Welcome to Perspectives, a blog of thoughts, commentary and observations ranging from autistic adolescents to intimate portraits of urban communities.



Abraham Lincoln isn’t even in the pivotal scene in Lincoln, Steven Spielberg’s tribute to the 16th president and his Herculean efforts to pass the 13th Amendment. That scene belongs to Thaddeus Stevens, the iron-hard Congressman from Pennsylvania who led the radical Republicans in the House. When his Congressional opponents demand to know whether Stevens supports, not just emancipation, but racial equality, the hall falls silent as he struggles to answer. He had waged a long and lonely battle for both, and he had, as everyone there undoubtedly knew, a black common-law wife. In the gallery Mary Lincoln’s African-American maid sits expectantly beside the first lady. When Stevens declares that he speaks only for legal emancipation, a tear runs down her cheek, as pandemonium breaks out below: the most uncompromising man in America has publicly denied his most fundamental belief to save the amendment to which he had devoted his political life. In one short scene, Spielberg (and Tommy Lee Jones) resurrect and humanize a man whom history maligned and then forgot. After the war, Stevens pushed for equality for the ex-slaves and led impeachment proceedings against President Andrew Johnson. But his unbending opposition to racism, and his contempt for those who abetted it, did not sit well with a nation that wanted its most destructive war to be gone with the wind. Stevens became the fanatic with a clubfoot and a cold heart, the foil to Lincoln, the generous martyr. But Lincoln was dead, and the price the nation paid for vilifying Stevens and the radical Republicans was 100 more years of black oppression.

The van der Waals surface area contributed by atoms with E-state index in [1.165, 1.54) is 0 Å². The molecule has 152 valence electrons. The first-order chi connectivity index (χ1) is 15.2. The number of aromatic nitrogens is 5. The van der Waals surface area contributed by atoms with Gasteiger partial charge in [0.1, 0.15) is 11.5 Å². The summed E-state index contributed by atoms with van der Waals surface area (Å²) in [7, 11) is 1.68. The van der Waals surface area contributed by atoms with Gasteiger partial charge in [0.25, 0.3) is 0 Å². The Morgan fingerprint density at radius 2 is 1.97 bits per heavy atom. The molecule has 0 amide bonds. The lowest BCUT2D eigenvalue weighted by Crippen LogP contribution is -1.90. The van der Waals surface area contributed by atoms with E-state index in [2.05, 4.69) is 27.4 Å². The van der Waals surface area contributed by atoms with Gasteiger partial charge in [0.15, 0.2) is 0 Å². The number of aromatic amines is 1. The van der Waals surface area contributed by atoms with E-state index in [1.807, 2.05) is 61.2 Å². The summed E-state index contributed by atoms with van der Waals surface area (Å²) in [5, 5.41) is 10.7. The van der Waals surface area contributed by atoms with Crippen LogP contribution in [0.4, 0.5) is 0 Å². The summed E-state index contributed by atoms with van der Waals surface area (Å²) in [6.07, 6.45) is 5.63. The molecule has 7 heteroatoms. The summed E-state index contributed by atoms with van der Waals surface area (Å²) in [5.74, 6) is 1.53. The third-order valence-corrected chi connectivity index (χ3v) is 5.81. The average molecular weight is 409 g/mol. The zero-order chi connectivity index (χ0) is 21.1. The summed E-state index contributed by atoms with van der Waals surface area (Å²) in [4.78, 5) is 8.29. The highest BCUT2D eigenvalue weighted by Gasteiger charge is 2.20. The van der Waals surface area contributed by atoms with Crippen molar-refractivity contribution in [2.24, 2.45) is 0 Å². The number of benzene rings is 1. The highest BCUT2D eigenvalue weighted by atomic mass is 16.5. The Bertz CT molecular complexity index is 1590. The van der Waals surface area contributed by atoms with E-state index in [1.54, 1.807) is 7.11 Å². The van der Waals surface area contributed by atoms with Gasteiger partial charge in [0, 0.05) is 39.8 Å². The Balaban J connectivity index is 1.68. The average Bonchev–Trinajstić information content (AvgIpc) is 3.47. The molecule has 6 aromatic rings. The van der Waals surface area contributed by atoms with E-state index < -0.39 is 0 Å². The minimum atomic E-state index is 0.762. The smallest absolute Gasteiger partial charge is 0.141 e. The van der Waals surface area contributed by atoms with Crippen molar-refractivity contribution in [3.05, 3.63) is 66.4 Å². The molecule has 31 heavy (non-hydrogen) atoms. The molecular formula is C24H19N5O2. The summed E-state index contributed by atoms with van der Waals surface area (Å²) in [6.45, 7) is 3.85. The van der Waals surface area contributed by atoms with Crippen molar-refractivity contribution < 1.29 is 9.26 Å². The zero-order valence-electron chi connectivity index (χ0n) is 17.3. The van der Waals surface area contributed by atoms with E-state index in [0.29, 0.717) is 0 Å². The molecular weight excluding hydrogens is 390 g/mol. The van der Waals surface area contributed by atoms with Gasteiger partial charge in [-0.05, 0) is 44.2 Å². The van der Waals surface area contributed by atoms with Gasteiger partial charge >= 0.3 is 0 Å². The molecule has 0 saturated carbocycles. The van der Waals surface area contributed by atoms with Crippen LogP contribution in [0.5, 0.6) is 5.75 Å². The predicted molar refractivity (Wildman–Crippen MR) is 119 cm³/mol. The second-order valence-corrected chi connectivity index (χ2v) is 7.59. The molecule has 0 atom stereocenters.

The General Store

Who Elected Grover Norquist Anything?